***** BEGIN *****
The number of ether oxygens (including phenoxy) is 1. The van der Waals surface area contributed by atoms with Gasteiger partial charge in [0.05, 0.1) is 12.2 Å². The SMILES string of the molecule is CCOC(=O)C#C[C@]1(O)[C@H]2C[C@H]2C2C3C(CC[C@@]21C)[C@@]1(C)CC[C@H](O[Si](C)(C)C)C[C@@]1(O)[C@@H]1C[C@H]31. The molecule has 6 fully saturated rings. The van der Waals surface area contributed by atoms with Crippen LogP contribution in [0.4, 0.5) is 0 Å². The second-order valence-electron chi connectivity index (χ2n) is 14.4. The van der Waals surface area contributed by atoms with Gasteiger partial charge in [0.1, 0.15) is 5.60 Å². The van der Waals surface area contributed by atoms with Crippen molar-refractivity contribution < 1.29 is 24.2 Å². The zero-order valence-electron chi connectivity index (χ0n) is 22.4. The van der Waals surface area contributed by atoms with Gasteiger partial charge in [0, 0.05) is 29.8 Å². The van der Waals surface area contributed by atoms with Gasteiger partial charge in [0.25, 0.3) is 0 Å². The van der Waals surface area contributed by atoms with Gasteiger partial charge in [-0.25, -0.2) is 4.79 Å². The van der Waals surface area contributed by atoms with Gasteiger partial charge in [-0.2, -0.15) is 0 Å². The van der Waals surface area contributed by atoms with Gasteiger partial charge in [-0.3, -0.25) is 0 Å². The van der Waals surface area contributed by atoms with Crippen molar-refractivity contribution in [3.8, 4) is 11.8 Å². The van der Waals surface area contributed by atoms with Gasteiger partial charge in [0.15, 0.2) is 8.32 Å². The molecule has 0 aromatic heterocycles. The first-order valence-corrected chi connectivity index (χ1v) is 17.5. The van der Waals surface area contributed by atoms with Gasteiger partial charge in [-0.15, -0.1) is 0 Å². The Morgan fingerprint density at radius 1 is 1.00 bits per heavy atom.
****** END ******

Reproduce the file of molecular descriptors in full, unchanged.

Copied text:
The number of ether oxygens (including phenoxy) is 1. The van der Waals surface area contributed by atoms with Gasteiger partial charge in [0.05, 0.1) is 12.2 Å². The SMILES string of the molecule is CCOC(=O)C#C[C@]1(O)[C@H]2C[C@H]2C2C3C(CC[C@@]21C)[C@@]1(C)CC[C@H](O[Si](C)(C)C)C[C@@]1(O)[C@@H]1C[C@H]31. The molecule has 6 fully saturated rings. The van der Waals surface area contributed by atoms with Crippen LogP contribution in [0.4, 0.5) is 0 Å². The second-order valence-electron chi connectivity index (χ2n) is 14.4. The van der Waals surface area contributed by atoms with Gasteiger partial charge in [0.1, 0.15) is 5.60 Å². The van der Waals surface area contributed by atoms with Crippen molar-refractivity contribution < 1.29 is 24.2 Å². The zero-order valence-electron chi connectivity index (χ0n) is 22.4. The van der Waals surface area contributed by atoms with Gasteiger partial charge in [0, 0.05) is 29.8 Å². The van der Waals surface area contributed by atoms with Gasteiger partial charge in [0.25, 0.3) is 0 Å². The van der Waals surface area contributed by atoms with Gasteiger partial charge in [-0.25, -0.2) is 4.79 Å². The van der Waals surface area contributed by atoms with Gasteiger partial charge in [-0.2, -0.15) is 0 Å². The van der Waals surface area contributed by atoms with Gasteiger partial charge in [-0.3, -0.25) is 0 Å². The van der Waals surface area contributed by atoms with Crippen molar-refractivity contribution in [3.8, 4) is 11.8 Å². The van der Waals surface area contributed by atoms with Gasteiger partial charge in [0.15, 0.2) is 8.32 Å². The molecule has 0 aromatic heterocycles. The first-order valence-corrected chi connectivity index (χ1v) is 17.5. The van der Waals surface area contributed by atoms with Gasteiger partial charge in [-0.15, -0.1) is 0 Å². The Morgan fingerprint density at radius 1 is 1.00 bits per heavy atom.